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Teaching sex education: are Scottish school nurses prepared for the challenge?

Nurse Education Today
Publication Date
DOI: 10.1016/j.nedt.2003.10.003
  • Research
  • Questionnaire
  • Survey
  • School Nurses
  • Sex Education
  • Educational Status
  • Education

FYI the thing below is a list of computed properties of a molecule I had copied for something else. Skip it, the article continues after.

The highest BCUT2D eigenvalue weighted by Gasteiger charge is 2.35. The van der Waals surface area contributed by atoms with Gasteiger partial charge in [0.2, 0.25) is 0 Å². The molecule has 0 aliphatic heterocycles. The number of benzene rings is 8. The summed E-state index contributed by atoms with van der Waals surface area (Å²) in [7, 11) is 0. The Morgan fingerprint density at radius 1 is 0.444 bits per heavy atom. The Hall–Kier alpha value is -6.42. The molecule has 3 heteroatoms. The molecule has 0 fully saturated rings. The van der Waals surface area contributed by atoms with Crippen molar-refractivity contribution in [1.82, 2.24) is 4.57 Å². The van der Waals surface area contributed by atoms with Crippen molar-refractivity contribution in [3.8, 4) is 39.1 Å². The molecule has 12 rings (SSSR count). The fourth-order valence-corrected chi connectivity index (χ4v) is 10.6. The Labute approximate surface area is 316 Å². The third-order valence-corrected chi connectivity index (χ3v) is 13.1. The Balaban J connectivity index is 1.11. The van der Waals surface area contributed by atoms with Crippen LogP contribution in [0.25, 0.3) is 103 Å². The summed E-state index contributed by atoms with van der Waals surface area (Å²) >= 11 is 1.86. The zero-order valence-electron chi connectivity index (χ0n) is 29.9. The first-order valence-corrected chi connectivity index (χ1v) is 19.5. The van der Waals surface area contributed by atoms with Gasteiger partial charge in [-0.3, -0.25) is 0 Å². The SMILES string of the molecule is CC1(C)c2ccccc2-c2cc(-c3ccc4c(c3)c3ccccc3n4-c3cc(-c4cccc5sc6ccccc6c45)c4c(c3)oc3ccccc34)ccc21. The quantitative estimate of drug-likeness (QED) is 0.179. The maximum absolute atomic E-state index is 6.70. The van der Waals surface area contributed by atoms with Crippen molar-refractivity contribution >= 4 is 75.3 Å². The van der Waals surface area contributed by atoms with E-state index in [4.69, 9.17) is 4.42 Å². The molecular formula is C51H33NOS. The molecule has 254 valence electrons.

Abstract Teaching sex education to school pupils in Scotland continues to be a controversial issue. In reality there is lack of leadership, strategy and an uncoordinated approach to delivering this important topic. The school nurse is frequently identified as a suitable professional to lead the way because it is assumed that school nurses are well educated in the field of sexual and reproductive health. Nationally, little is known about the educational status of Scottish school nurses and there is no research evidence available from which generalisations can be made. This study aims to explore the educational preparation of school nurses that underpins teaching sex education to school pupils in Scotland. A cross-sectional descriptive study was completed in September 1998. The results confirmed that school nurses in Scotland are predominantly female and 70% of the respondents ( n=117) were over the age of 40 years of age. No common basic nursing qualification was identified. The majority of school nurses in Scotland perceive sex education to be part of their role and 39% ( n=65) testified that specific sexual health training had been undertaken. Many lack confidence in this area of practice and are aware of extensive educational needs in relation to teaching sexual health and reproductive health. Despite these findings 75% ( n=126) were actively involved in teaching sex education to school pupils.

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